Inspecting on the edge — understanding punch tip wear

Wear to the edges of punch tips is a commonly overlooked aspect of many tooling inspection procedures

Often wear to the very edge of the punch tip is relatively small and undetectable using traditional measuring equipment

Tip wear is typical and can be influenced by many different sources, including poor tablet and tool design, granulation characteristics, improper steel selection for the application and improper press set up.

It is quite typical for inspection technicians to pay attention to the punch cup face. Wear to the cup face is generally not responsible for typical tablet defects such as capping, lamination and flashing. These tablet defects are more related to punch tip land and outer edge wear.

While proper inspection can help prevent many commonly encountered tableting defects, the practice of punch tip inspection often only includes checking the size of the tip by measuring them with a micrometre or callipers.

The measuring anvils (contact surfaces) of these instruments are 3-6 mm (0.120-0.250”) wide, they only check for the largest dimension. Often wear to the very edge of the punch tip is relatively small, undetectable using traditional measuring equipment and techniques and may not be easily observed by unassisted visual inspection.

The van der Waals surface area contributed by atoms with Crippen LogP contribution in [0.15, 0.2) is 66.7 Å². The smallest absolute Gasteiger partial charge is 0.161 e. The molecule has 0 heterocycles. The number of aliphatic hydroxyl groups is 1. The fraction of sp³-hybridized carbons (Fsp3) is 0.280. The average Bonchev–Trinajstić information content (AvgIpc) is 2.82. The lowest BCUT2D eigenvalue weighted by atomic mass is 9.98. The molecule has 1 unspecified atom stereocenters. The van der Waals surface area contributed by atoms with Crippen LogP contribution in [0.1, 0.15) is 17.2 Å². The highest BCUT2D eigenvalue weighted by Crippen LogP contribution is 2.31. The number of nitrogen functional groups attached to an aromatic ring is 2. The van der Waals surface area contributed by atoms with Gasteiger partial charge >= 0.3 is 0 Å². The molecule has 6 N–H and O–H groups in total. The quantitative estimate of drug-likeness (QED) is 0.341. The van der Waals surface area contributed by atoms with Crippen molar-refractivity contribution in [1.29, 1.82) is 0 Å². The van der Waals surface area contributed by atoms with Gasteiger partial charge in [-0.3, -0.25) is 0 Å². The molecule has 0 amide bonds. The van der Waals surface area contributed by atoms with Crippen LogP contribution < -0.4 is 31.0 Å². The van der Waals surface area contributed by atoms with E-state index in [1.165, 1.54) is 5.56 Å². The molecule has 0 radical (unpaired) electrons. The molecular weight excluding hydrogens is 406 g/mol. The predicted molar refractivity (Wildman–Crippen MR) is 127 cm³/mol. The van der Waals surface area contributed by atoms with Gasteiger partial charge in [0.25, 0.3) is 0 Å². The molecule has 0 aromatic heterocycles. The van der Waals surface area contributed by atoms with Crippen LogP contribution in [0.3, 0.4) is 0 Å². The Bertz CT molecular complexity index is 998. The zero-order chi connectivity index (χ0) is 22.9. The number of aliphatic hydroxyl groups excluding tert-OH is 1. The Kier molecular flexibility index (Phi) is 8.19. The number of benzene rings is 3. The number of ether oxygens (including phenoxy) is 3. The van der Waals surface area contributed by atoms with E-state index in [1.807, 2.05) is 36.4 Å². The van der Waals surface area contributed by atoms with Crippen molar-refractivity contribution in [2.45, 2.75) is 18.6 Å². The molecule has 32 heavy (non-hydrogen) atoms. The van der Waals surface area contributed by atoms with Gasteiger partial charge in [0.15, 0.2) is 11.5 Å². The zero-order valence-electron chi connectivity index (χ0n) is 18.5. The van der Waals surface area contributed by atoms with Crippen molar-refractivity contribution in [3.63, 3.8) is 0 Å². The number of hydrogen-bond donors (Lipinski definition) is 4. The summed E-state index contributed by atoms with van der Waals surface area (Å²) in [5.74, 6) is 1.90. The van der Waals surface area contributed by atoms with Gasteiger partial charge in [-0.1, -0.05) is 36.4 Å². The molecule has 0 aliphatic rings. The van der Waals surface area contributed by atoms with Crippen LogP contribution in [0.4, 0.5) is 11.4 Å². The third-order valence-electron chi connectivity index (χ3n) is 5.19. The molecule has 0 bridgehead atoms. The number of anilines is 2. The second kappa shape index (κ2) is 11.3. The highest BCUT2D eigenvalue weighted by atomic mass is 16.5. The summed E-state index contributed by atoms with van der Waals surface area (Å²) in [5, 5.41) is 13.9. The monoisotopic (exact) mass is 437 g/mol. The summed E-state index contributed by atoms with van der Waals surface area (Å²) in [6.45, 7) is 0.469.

Some form of magnification is necessary to properly and thoroughly inspect punch tips for edge wear.

The good news is that tip wear can be easily inspected using a horizontal optical comparator.

Punch tip edge wear can result from a number of conditions and may cause a myriad of problems including raised edges on the final compressed tablet, commonly referred to as ‘flashing’.

flashing

Tablet flashing, in turn, can cause many other issues after the compression event. When tablets are subjected to de-dusting, the flashed edges may break off and cause rough, poorly defined edges.

Tablets with flashing and rough edges can be difficult to film coat and can lead to loose particles adhering to the coated tablet surface. To minimise defects and downtime it is important to understand the most frequent causes of punch tip edge wear.

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